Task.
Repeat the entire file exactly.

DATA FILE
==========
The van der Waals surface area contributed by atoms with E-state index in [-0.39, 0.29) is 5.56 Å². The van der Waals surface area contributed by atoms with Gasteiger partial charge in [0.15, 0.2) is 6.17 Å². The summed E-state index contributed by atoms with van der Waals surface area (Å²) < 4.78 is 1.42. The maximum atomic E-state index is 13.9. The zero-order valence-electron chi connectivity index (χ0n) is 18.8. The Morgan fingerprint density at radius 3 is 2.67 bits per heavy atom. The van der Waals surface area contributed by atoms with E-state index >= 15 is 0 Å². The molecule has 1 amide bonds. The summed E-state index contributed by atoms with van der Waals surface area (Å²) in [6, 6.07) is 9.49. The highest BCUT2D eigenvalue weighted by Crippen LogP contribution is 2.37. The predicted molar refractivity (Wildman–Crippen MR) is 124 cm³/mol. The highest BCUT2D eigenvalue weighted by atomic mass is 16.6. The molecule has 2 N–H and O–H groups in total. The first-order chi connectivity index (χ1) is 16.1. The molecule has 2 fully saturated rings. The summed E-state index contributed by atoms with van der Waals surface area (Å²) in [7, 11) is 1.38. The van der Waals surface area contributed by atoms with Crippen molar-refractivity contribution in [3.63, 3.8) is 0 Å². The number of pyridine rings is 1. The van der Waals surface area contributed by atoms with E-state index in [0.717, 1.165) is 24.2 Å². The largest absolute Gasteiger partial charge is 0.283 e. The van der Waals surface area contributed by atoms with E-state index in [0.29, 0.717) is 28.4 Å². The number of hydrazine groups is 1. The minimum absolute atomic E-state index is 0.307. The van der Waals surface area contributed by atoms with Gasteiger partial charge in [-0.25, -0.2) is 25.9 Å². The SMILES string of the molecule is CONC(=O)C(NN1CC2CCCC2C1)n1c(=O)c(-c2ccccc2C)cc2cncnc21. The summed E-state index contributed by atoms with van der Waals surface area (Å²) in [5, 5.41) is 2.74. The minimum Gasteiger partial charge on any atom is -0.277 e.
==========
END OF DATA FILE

The van der Waals surface area contributed by atoms with E-state index in [-0.39, 0.29) is 5.56 Å². The van der Waals surface area contributed by atoms with Gasteiger partial charge in [0.15, 0.2) is 6.17 Å². The summed E-state index contributed by atoms with van der Waals surface area (Å²) < 4.78 is 1.42. The maximum atomic E-state index is 13.9. The zero-order valence-electron chi connectivity index (χ0n) is 18.8. The Morgan fingerprint density at radius 3 is 2.67 bits per heavy atom. The van der Waals surface area contributed by atoms with E-state index >= 15 is 0 Å². The molecule has 1 amide bonds. The summed E-state index contributed by atoms with van der Waals surface area (Å²) in [6, 6.07) is 9.49. The highest BCUT2D eigenvalue weighted by Crippen LogP contribution is 2.37. The predicted molar refractivity (Wildman–Crippen MR) is 124 cm³/mol. The highest BCUT2D eigenvalue weighted by atomic mass is 16.6. The molecule has 2 N–H and O–H groups in total. The first-order chi connectivity index (χ1) is 16.1. The molecule has 2 fully saturated rings. The summed E-state index contributed by atoms with van der Waals surface area (Å²) in [7, 11) is 1.38. The van der Waals surface area contributed by atoms with Crippen molar-refractivity contribution in [3.63, 3.8) is 0 Å². The number of pyridine rings is 1. The van der Waals surface area contributed by atoms with E-state index in [0.717, 1.165) is 24.2 Å². The largest absolute Gasteiger partial charge is 0.283 e. The van der Waals surface area contributed by atoms with E-state index in [0.29, 0.717) is 28.4 Å². The number of hydrazine groups is 1. The minimum absolute atomic E-state index is 0.307. The van der Waals surface area contributed by atoms with Gasteiger partial charge in [-0.25, -0.2) is 25.9 Å². The SMILES string of the molecule is CONC(=O)C(NN1CC2CCCC2C1)n1c(=O)c(-c2ccccc2C)cc2cncnc21. The summed E-state index contributed by atoms with van der Waals surface area (Å²) in [5, 5.41) is 2.74. The minimum Gasteiger partial charge on any atom is -0.277 e.